Hoosier Energy gets one-year MATS extension for Merom coal plant

The Indiana Department of Environmental Management on Nov. 13 approved a final air permit covering a one-year extension, to April 2016, for Hoosier Energy Rural Electric Cooperative to comply at the Merom coal plant with the federal Mercury and Air Toxics Standards (MATS).

The initial MATS deadline is April 2015, but state agencies can grant one-year extensions under certain circumstances. The Nov. 13 air permit also covers installation of activated carbon injection systems on both Merom coal units for mercury emissions reduction.

The affected Merom coal units as described in the permit approval are:

  • “One (1) pulverized coal-fired dry bottom boiler, identified as Unit 1 or 1SG1, constructed in 1976, with an activated carbon injection system for control of mercury emissions permitted in 2014, rated at 5,088 million BTU per hour (MMBTU/hr) energy input, used to generate up to 490 megawatts (gross) of electricity. Unit 1 uses No. 2 fuel oil for start ups and flame stabilization. Unit 1 cannot operate at load solely using No. 2 fuel oil. Unit 1 utilizes the following control equipment: Activated Carbon Injection System (ACI), to be installed in 2015, SO3 Mitigation System (SBS Injection), Electrostatic precipitator (ESP), Flue Gas Desulfurization (FGD) Wet Scrubber System (identified as CE1B), and Selective Catalytic Reduction (SCR).”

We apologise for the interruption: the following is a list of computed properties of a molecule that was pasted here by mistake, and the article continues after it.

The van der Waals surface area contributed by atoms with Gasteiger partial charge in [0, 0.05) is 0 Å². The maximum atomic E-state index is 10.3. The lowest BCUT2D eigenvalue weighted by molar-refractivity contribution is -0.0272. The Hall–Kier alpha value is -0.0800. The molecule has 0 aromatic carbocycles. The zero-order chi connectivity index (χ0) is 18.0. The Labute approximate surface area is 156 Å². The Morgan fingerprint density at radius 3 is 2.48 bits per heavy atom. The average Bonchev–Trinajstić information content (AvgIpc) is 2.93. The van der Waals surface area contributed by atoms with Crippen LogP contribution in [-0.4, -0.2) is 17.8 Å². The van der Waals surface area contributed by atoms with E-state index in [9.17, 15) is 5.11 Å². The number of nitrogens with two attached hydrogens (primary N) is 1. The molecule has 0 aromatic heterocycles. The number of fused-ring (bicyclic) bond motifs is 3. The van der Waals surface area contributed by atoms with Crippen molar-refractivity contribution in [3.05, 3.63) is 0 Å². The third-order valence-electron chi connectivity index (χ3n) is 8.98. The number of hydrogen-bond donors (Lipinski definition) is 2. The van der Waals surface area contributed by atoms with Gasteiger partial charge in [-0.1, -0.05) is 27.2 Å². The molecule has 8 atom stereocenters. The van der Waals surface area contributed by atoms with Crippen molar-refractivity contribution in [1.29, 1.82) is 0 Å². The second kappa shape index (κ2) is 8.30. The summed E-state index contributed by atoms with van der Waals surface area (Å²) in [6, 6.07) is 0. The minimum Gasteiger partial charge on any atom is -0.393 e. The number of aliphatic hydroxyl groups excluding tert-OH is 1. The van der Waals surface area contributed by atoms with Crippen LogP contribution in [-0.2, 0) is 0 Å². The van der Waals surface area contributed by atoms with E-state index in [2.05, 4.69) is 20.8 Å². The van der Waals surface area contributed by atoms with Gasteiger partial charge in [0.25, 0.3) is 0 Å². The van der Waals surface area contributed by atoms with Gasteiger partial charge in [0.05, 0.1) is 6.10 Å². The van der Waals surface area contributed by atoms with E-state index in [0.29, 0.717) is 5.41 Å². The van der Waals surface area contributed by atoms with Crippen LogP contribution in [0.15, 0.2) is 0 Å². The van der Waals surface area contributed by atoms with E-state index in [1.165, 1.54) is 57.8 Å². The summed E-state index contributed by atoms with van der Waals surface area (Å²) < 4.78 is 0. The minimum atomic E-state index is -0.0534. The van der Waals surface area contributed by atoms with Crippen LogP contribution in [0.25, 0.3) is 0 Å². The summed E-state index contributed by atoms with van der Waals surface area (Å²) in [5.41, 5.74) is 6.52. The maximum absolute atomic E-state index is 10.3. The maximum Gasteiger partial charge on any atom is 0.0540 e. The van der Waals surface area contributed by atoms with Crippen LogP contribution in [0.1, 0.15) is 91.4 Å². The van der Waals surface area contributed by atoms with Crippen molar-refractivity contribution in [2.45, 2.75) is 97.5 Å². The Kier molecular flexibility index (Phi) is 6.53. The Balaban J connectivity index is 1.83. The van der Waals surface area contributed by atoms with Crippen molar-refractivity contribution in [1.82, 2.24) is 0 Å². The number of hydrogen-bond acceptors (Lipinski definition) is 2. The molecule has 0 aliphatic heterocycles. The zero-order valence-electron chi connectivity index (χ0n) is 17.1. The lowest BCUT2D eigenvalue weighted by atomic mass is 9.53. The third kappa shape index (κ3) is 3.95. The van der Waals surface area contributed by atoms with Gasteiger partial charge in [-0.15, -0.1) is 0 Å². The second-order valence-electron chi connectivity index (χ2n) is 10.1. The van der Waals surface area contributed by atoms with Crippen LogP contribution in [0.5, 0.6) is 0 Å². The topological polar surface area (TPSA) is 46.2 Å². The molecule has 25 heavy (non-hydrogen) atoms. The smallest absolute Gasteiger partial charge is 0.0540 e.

• “One (1) pulverized coal-fired dry bottom boiler, identified as Unit 2 or 2SG1, constructed in 1976, with an activated carbon injection system for control of mercury emissions permitted in 2014, rated at 5,088 million BTU per hour (MMBTU/hr) energy input, used to generate up to 490 megawatts (gross) of electricity. Unit 2 uses No. 2 fuel oil for start ups and flame stabilization. Unit 2 cannot operate at load solely using No. 2 fuel oil. Unit 2 utilizes the following control equipment: Activated Carbon Injection System (ACI), to be installed in 2015, SO3 Mitigation System (SBS Injection), Electrostatic precipitator (ESP), Flue Gas Desulfurization (FGD) Wet Scrubber System (identified as CE2B), and Selective Catalytic Reduction (SCR).”

At full load levels, the Merom power plant’s two generating units use more than 10,000 tons a day of coal from southwestern Indiana mines. Trucks and trains deliver coal to the plant.

About Barry Cassell 20414 Articles
Barry Cassell is Chief Analyst for GenerationHub covering coal and emission controls issues, projects and policy. He has covered the coal and power generation industry for more than 24 years, beginning in November 2011 at GenerationHub and prior to that as editor of SNL Energy’s Coal Report. He was formerly with Coal Outlook for 15 years as the publication’s editor and contributing writer, and prior to that he was editor of Coal & Synfuels Technology and associate editor of The Energy Report. He has a bachelor’s degree from Central Michigan University.